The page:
A group of physicists says there's no evidence linking electromagnetic fields to cancer, but that doesn't mean the debate is over.
No matter what hundreds of physicists say, Joe Hewitt won't mind paying 40 cents a month to have electromagnetic field-producing power lines moved from his neighborhood.
Hewitt, former president of the Pinckney Neighborhood Assn., said a recent statement from the American Physical Society -- that there's no evidence EMFs radiating from power lines cause cancer -- wouldn't affect his support for moving 115,000-volt lines from his neighborhood.
KPL moved the line off Fifth Street, upgraded it to transmission status and in July plans to charge Lawrence electric customers an extra 40 cents a month for five years to cover the added cost.
"People aren't even going to notice it, with all the other things that are inflationary around here," said Hewitt, who lives at 1215 W. Fourth.
The American Physical Society may be the world's largest group of physicists, he said, but that doesn't mean the neighborhood association's claims that exposure to EMFs could lead to cancer are bunk.
"You know how science is," he said. "One day it's the Holy Grail, and the next day it's turned over on its end. ... I don't know who to believe, to tell you the truth."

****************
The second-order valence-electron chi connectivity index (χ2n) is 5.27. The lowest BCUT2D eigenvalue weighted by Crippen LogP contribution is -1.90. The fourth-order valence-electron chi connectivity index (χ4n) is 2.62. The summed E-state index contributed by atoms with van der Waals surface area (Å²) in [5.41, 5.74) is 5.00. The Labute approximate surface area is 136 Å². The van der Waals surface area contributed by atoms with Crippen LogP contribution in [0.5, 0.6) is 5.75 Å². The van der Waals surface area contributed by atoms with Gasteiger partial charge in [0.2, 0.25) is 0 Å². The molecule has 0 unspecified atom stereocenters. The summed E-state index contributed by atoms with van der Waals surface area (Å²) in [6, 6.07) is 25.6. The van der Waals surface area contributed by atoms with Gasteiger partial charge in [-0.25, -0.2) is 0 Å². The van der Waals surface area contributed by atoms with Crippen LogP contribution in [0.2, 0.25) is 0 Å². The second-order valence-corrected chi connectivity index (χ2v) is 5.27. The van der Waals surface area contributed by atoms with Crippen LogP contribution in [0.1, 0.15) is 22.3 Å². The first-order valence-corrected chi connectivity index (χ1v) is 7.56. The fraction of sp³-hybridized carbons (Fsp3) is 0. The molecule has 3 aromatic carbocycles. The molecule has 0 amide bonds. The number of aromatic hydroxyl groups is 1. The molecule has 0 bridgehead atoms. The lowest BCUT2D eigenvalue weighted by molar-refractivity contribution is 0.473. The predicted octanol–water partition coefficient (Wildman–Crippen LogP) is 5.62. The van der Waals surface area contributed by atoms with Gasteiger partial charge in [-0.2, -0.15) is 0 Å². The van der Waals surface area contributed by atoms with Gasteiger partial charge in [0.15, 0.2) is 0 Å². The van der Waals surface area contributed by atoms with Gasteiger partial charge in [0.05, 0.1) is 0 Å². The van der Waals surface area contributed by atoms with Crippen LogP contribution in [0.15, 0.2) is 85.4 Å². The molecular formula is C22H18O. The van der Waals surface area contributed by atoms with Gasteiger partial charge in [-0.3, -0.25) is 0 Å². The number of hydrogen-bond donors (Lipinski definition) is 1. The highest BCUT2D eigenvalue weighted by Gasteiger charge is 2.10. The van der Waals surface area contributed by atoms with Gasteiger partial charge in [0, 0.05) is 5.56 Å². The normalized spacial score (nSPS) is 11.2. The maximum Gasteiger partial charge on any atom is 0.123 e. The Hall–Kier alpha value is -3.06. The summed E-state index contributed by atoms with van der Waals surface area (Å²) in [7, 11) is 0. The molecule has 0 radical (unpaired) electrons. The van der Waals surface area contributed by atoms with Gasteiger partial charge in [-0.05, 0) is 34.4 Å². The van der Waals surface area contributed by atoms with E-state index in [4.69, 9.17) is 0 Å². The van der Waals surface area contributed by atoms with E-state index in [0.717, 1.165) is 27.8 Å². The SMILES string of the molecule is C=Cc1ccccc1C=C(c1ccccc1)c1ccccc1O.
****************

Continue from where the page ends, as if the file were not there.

The society's statement, issued after years of quiet deliberation, said that public fears of a possible link between power lines and cancer were diverting billions of dollars into mitigation work.
"The burden of cost placed on the American public is incommensurate with the risk, if any," the statement said.
City Manager Mike Wildgen deemed the report "consistent" with much of the information the city collected for the Pinckney power line debate, which ended in August 1993, when the Lawrence City Commission told KPL to build its new line alongside railroad track adjacent to the Kansas River.
The move added $464,000 to KPL's project cost, prompting the 40-cent surcharge.
"I don't know that it ends the debate," Wildgen said. "This just comes from a larger group, that's all. I don't know that it makes any difference now. The Pinckney line's already in."
Even Michel' Philipp, a spokesperson for Western Resources, KPL's parent company, refused to place too much faith in the society's statement. That said, the company still maintains that no one has produced conclusive evidence that EMFs cause any negative health effects.
"There's been nothing definitive to this point," she said. "This is a strong statement, but to say it's the end of the debate is premature."